Six shooters had past. After playing to a 4-4 draw, the gold medal match of the 2017 World Junior Championship between the United States and Canada was primed to drag deeper into its deciding shootout.
Until Troy Terry took the ice.
The 6-foot native of Denver, Colorado, had been in this situation before. 24 hours earlier, to be exact; when the forward from the University of Denver scored three shootout goals during Wednesday’s semifinal victory over Russia.
Terry had established himself as the United States’ premier shootout threat. And on Thursday night, he came through once more.
The only skater to score in the five-round skills competition, Terry snapped the puck five-hole on Canadian goaltender Carter Hart, finding twine and gifting the USA its first World Junior championship since 2013.
“Unbelievable,” forward Colin White said in a release. “There’s no feeling like it. We came together as a team. Four weeks now we’ve been together, and to win a gold medal together is just great.”
That win almost didn’t happen.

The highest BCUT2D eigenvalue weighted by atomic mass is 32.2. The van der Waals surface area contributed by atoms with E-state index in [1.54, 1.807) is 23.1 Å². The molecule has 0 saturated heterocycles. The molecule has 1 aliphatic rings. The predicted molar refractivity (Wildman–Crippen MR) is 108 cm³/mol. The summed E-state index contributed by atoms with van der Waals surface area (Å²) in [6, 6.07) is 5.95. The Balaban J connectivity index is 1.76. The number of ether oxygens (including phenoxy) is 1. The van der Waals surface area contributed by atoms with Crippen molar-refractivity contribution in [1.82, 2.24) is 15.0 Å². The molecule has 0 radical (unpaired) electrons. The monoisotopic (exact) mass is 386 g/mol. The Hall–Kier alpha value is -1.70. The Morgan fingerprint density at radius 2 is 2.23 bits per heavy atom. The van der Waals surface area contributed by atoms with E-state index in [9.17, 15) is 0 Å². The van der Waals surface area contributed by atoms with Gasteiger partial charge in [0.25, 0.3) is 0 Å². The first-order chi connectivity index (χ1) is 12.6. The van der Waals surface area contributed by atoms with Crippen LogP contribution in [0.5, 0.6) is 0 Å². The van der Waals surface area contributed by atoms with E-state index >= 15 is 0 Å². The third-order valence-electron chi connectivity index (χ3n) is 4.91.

The United States had to dig itself out of multi-goal deficits on two separate occasions, sparked by Boston University forward Keiffer Bellows’ two-goal effort.
“The calmness we’ve had all tournament was huge,” White said. “We stayed calm on the bench and fought back.We always knew we had each other’s backs all tournament, and we came together so well as a team.”
Anchoring the American defense, goalie Tyler Parsons turned in his finest performance of the tournament, stopping 46 Canadian shots. The 6-foot-1 netminder also pitched a shutout in the skills competition, turning aside five shootout attempts.
Ultimately, it was a total team effort. And after defeating Canada twice on home ice, the Americans came home with one of their most memorable victories to date.
“Our country needed us at this point with the hockey,” Bellows said. “Kids looking up to us, teenagers, older adults …We came out on top, and hopefully the country’s proud of us.”